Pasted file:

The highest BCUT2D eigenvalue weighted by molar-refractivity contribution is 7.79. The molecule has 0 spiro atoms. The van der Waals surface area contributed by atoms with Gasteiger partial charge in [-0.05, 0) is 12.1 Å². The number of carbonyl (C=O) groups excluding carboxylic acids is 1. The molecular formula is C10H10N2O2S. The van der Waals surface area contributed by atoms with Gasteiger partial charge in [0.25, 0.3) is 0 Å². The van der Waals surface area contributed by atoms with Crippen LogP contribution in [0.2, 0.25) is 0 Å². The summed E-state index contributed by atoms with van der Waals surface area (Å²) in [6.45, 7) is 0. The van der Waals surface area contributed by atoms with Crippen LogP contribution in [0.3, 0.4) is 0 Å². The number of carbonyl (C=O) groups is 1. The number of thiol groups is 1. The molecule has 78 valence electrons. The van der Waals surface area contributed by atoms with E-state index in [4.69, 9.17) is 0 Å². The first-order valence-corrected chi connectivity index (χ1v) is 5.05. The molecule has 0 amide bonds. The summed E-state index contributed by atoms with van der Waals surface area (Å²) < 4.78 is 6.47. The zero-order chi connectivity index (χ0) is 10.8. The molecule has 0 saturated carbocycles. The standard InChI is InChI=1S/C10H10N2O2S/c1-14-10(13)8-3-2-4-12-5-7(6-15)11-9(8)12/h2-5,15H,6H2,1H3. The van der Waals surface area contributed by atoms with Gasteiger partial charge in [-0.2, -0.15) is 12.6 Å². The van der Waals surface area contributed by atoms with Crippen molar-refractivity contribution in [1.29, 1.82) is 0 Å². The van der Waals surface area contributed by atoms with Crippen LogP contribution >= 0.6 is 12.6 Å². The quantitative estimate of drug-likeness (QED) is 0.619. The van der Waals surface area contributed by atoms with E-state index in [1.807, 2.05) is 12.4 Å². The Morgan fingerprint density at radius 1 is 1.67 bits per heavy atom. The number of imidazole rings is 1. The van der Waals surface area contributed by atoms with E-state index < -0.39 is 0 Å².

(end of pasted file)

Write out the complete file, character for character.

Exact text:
The highest BCUT2D eigenvalue weighted by molar-refractivity contribution is 7.79. The molecule has 0 spiro atoms. The van der Waals surface area contributed by atoms with Gasteiger partial charge in [-0.05, 0) is 12.1 Å². The number of carbonyl (C=O) groups excluding carboxylic acids is 1. The molecular formula is C10H10N2O2S. The van der Waals surface area contributed by atoms with Gasteiger partial charge in [0.25, 0.3) is 0 Å². The van der Waals surface area contributed by atoms with Crippen LogP contribution in [0.2, 0.25) is 0 Å². The summed E-state index contributed by atoms with van der Waals surface area (Å²) in [6.45, 7) is 0. The van der Waals surface area contributed by atoms with Crippen LogP contribution in [0.3, 0.4) is 0 Å². The number of carbonyl (C=O) groups is 1. The number of thiol groups is 1. The molecule has 78 valence electrons. The van der Waals surface area contributed by atoms with E-state index in [4.69, 9.17) is 0 Å². The first-order valence-corrected chi connectivity index (χ1v) is 5.05. The molecule has 0 amide bonds. The summed E-state index contributed by atoms with van der Waals surface area (Å²) < 4.78 is 6.47. The zero-order chi connectivity index (χ0) is 10.8. The molecule has 0 saturated carbocycles. The standard InChI is InChI=1S/C10H10N2O2S/c1-14-10(13)8-3-2-4-12-5-7(6-15)11-9(8)12/h2-5,15H,6H2,1H3. The van der Waals surface area contributed by atoms with Gasteiger partial charge in [-0.2, -0.15) is 12.6 Å². The van der Waals surface area contributed by atoms with Crippen molar-refractivity contribution in [1.29, 1.82) is 0 Å². The van der Waals surface area contributed by atoms with Crippen LogP contribution >= 0.6 is 12.6 Å². The quantitative estimate of drug-likeness (QED) is 0.619. The van der Waals surface area contributed by atoms with E-state index in [1.807, 2.05) is 12.4 Å². The Morgan fingerprint density at radius 1 is 1.67 bits per heavy atom. The number of imidazole rings is 1. The van der Waals surface area contributed by atoms with E-state index < -0.39 is 0 Å².